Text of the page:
Jean-Pol Poncelet
Minister of Defense
Belgian Ministry of Defense
Via Fax: 32-2-550-29-19

Dear Defense Minister Poncelet,

German Foreign Minister Joschka Fischer’s suggestion that NATO revise its nuclear doctrine is most welcome. As you discuss these matters with your colleagues it may be that my own experience in thinking through this question as the Director of Strategic Plans and Policy for the U. S. armed forces during the Gulf war might be helpful. I was equally engaged in the matter of prospective nuclear response to attack by WMD during my tenure as Commander-in-Chief of U. S. Strategic Command during the period 1991 to 1994.

As you are keenly aware, the Gulf War presented us with the very real possibility of confronting such an attack by the forces of Iraq. We went through the exercise of imagining how it might unfold and examining a variety of response options. My personal conclusion was that under any likely attack scenario, a nuclear reply by the United States and its allies was simply out of the question.

First, from a purely military perspective, the coalition forces had the conventional capability to impose any desired war termination objectives on Iraq, to include unconditional surrender and occupation. For a variety of reasons, we elected not to go to that extreme but it was clearly an option in the face of a WMD attack.

Second, given our conventional superiority, and the nature of the war zone, the use of nuclear weapons simply made no tactical nor strategic sense. General Powell noted in his memoirs that several weapons would have been required to mount any sort of effective campaign against military targets, an option that Secretary Cheney immediately rejected – and understandably so. Further, whatever the immediate battlefield effects, the problems of radioactive fall-out carrying over into friendly forces or surrounding countries were unfathomable.

Third, the larger political issues were insurmountable. What could possibly justify our resort to the very means we properly abhor and condemn? How could we hold an entire society accountable for the decision of a single demented leader who holds his own country hostage? Moreover, the consequences for the nonproliferation regime would have been severe. By joining our enemy in shattering the tradition of non-use that had held for 45 years, we would have destroyed U.S. credibility as leader of the campaign against nuclear proliferation; indeed, we would likely have emboldened a whole now array of nuclear aspirants.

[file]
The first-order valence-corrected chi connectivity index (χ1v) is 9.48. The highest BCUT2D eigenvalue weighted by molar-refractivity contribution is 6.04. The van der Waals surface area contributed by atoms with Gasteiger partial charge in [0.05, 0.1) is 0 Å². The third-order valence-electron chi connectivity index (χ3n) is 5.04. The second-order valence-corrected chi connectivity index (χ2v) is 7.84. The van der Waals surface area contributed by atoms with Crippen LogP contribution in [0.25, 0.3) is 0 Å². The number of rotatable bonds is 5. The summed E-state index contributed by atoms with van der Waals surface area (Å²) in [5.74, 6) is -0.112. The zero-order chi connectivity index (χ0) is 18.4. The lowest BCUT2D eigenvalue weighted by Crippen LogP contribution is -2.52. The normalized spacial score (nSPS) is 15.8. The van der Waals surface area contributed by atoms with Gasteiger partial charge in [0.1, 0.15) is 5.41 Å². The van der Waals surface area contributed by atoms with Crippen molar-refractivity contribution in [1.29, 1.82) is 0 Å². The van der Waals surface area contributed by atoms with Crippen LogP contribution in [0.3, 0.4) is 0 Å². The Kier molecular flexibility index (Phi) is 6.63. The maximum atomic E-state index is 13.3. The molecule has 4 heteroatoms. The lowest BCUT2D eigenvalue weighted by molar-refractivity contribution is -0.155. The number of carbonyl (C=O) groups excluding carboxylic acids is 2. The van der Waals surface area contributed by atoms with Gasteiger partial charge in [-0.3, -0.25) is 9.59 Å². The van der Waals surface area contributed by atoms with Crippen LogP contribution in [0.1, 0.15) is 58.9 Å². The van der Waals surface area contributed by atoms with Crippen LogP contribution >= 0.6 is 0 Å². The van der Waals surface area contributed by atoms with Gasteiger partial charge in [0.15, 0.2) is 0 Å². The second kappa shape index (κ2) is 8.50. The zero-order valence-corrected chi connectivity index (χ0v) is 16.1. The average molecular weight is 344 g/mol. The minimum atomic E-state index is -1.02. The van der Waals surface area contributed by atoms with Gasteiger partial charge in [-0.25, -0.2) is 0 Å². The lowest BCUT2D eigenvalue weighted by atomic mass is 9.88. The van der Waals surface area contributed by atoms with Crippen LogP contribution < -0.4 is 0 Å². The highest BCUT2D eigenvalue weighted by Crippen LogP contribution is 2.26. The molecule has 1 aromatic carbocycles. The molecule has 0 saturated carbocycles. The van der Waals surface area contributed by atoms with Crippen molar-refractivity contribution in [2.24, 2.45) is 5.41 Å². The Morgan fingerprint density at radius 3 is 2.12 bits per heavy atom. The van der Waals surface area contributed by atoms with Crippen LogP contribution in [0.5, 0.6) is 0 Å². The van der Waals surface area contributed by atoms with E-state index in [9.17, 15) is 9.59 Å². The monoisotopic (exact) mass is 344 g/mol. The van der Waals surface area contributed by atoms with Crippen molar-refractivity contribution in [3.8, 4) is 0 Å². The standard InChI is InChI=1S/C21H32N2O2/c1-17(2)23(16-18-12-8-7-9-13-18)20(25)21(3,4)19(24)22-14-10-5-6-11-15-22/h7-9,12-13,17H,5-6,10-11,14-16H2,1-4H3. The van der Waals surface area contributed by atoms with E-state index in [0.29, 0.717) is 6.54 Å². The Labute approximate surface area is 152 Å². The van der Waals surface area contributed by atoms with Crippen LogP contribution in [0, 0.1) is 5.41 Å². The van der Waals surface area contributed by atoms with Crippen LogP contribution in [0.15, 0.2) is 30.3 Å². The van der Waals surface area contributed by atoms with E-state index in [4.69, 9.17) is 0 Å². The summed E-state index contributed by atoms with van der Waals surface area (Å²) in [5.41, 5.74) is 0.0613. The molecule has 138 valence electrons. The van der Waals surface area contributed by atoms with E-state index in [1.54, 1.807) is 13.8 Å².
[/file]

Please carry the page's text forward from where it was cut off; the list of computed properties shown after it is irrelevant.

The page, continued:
In short, in a singular act we would have martyred our principal foe, alienated our friends, destroyed the coalition so painstakingly constructed, given comfort to the non-declared nuclear states and impetus to states who seek such weapons covertly.

In the end, we tried to have it both ways, privately ruling out a nuclear reply while maintaining an ambiguous declaratory policy. The infamous and widely misre-presented letter from Secretary Baker to Baghdad was ill-advised; in fact, Iraq violated with impunity one of its cardinal prohibitions by torching Kuwait’s oil fields.

When I left my J-5 post in Washington and took up this issue as CINCSTRAT, I found all of the foregoing cautions to be relevant across a wide spectrum of prospective targets in a variety of so-called rogue nations. I ultimately concluded that whatever the utility of a First Use policy during the Cold War, it is entirely inappropriate to the new global security environment; worse, it is counterproductive to the goal of nonproliferation and antithetical to the values of democratic societies.

Please forgive this rather abrupt intrusion into your deliberations. Obviously, I would not take such a liberty if I did not believe it was warranted by the import and the urgency of the issue.

Warm regards,

Lee Butler
General, USAF (Retired)
11122 Williams Plaza
Omaha, NE 68144

The letter was sent to the following official:.

Jean-Pol Poncelet
Minister of Defense
Belgian Ministry of Defense
Via Fax: 32-2-550-29-19

Art Eggleton
Minister of Defense
Canadian Department of National Defense
Via Fax: 613-995-8189

Hans Haekkerup
Minister of Defense
Royal Danish Ministry of Defense
Via Fax: 45-33-32-0655

Akis Tsohatzpoulos
Minister of Defense
Greek Ministry of Defense
Via Fax: 301-644-3832

Eduardo Serra Rexach
Minister of Defense
Spanish Ministry of Defense
Via Fax: 34-91-55-63958

Joris Voorhoeve
Minister of Defense
Dutch Ministry of Defense
The Netherlands
Via Fax: 31-70-345-9189

Ismet Sezgin
Minister of Defense
Turkish Ministry of Defense
Via Fax: 90-312-418-3384

Jose Veiga Simao
Minister of Defense
Portugese Ministry of Defense
Via Fax: 351-1-301-95-55

Beniamino Andreatta
Minister of Defense
Italian Ministry of Defense
Via Fax: 39-06-488-5756

Rudolf Scharping
Minister of Defense
German Ministry of Defense
Via Fax: 49-228-12-5255

Dag Jostein Fjaevoll
Minister of Defense
Norwegian Ministry of Defense
Via Fax: 47-23-09-2323

George Roberston
Minster of Defence
UK Ministry of Defence
United Kingdom
Via Fax: 44-171-218-7140

Alain Richard
Minister of Defense
French Ministry of Defense
Via Fax: 33-1-47-05-40-91
Hallder Asgrimsson
Minister of Foreign Affairs
Icelandic Ministry of Foreign Affairs
Via Fax: 354-562-2373

Alex Bodry
Foreign Minister
Ministere de la Force Publique
Via Fax: 352-46-26-82